A U.S. appeals court recently upheld the National Labor Relations Board’s Speciality Healthcare decision allowing unions to organize segments of workers in a given workplace rather than all eligible employees—a ruling with significant implications for the senior living industry.
The U.S. Court of Appeals for the Sixth Circuit granted the NLRB’s petition to enforce its decision to allow for “micro-unions” within the workplace in an August ruling pertaining to the Specialty Healthcare and Rehabilitation Center of Mobile (now known as Kindred Nursing Centers East) case.
“It’s our opinion that the NLRB wants to make it easier for unions to organize. Membership is at historical lows,” says Paul Williams, senior director of government relations at the Assisted Living Federation of America (ALFA), of the decision. “This is attractive to unions, because their bar is much lower—they don’t have to attract an entire workforce, just a segment. Then they have their foot in the door, and it could lead to others [unionizing].”
For senior living communities, that means a majority of employees aren’t necessary in order to vote for union representation.
“Under micro-unions, [they] can just go in and organize the kitchen staff, or the maintenance staff, etc.,” Williams says. “That’s all—just that one segment.”
That’s what happened in the case prompting the NLRB’s decision and subsequent appeals court upholding.
Nursing home operator Kindred categorizes employees in its Mobile, Ala. facility in eight separate departments, including nursing, resident activity, maintenance, and administration. The nursing department is further divided into certified nursing assistances (CNAs), licensed practical nurses (LPNs), and registered nurses (RNs).
A union petitioned to represent the Mobile facility’s 53 full-time and regular part-time CNAs, but Kindred argued that the bargaining unit should be expanded to include an additional 86 service and maintenance employees, court documents show.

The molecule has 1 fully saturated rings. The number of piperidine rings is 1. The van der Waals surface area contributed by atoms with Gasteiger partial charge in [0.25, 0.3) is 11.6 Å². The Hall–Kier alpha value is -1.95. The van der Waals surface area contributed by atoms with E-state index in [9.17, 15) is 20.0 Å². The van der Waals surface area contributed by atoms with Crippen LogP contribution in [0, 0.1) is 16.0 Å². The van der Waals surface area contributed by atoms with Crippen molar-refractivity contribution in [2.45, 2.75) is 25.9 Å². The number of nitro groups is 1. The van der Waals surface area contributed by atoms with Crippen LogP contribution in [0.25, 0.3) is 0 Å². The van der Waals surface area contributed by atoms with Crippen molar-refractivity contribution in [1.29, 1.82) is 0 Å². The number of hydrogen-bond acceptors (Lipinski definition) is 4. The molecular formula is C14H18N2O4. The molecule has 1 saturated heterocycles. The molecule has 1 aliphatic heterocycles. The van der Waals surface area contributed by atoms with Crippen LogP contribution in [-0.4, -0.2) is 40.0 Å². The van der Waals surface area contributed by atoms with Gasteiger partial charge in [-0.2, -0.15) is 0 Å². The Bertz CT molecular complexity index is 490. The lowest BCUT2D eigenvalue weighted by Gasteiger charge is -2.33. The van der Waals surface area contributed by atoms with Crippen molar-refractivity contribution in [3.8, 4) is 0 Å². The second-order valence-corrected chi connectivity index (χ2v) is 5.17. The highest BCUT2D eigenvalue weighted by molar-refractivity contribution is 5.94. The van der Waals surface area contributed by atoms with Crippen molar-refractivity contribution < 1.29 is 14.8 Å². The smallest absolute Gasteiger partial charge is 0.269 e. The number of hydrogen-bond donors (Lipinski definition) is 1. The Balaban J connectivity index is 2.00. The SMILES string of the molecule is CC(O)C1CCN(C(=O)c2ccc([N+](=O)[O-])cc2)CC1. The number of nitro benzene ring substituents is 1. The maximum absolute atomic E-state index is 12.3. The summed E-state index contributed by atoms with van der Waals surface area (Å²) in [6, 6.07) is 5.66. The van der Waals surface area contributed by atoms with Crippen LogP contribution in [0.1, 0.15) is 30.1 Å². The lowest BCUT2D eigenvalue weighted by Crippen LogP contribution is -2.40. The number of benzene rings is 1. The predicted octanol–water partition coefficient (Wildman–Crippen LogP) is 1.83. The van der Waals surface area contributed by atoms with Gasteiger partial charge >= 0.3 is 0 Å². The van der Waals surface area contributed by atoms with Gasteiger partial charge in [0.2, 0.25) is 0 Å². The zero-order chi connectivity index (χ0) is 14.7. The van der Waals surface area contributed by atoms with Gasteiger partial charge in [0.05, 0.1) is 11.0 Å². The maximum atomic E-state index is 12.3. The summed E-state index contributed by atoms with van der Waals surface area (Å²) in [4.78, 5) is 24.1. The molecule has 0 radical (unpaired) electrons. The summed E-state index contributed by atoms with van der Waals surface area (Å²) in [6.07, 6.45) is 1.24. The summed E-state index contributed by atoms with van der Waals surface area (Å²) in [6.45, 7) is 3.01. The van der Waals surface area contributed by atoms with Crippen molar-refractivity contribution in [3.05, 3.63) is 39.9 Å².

The area’s regional labor relations director found that the CNAs alone constituted an appropriate unit to conduct an election. The region held the election and the union won, prompting Kindred to file a request for the NLRB to review the regional director’s decision regarding whether the CNAs were an appropriate unit.
The NLRB ordered that the bargaining unit of CNAs at Kindred comprised an “appropriate” unit, and the appeals court upheld that decision in August despite Kindred’s claims that the NLRB abused its discretion by adopting new standards for units.
“Because the overwhelming-community-of-interest standard is based on some of the Board’s prior precedents, has been approved by the District of Columbia Circuit, and because the Board did cogently explain its reasons for adopting the standard, the Board did not abuse its discretion in applying this standard in Specialty Healthcare II,” says the ruling.
The decision makes senior living and “many” other businesses much more attractive to organizers, says Williams, but could have detrimental results.
Micro-unions could be disruptive because unionized employees would probably have different work rules compared to non-unionized workers. In a sense, he says, it could be like two different workforces within one community, with unionized workers possibly receiving higher wages or enhanced benefits.
“If you have multiple unions within a workplace, then you’ve got several cost factors as far as contract compliance with multiple unions, as well as different wages, and potentially different benefits,” says Williams. “There’s definitely an overhead cost.”
While there are no projections for the rate at which micro-unions might begin appearing in senior living, ALFA thinks the industry will be attractive to organizers.
“It could [start happening] now,” he says. “Some organizers might have been waiting to see what the first court cases would look like. Here’s the first [case], and it affirmed the NLRB’s decision. We could start to see unions emboldened by this, getting more aggressive.”
The NLRB has not responded to SHN’s request for comment regarding current volume of micro-unions or how the ruling could impact the senior living industry.
For senior living providers, it will be important to communicate with employees, ALFA says.
“Senior living organizations should continue to be very active and vigilant, and be sure that they’re having conversations with their employees, communicated their union philosophy, and making sure they’re in tune with their employees,” says Williams. “[Micro-unionization] is certainly disruptive to the workplace; in the end it’s going to be more costly not just for providers but for residents, ultimately, if it happens in a community.”
Written by Alyssa Gerace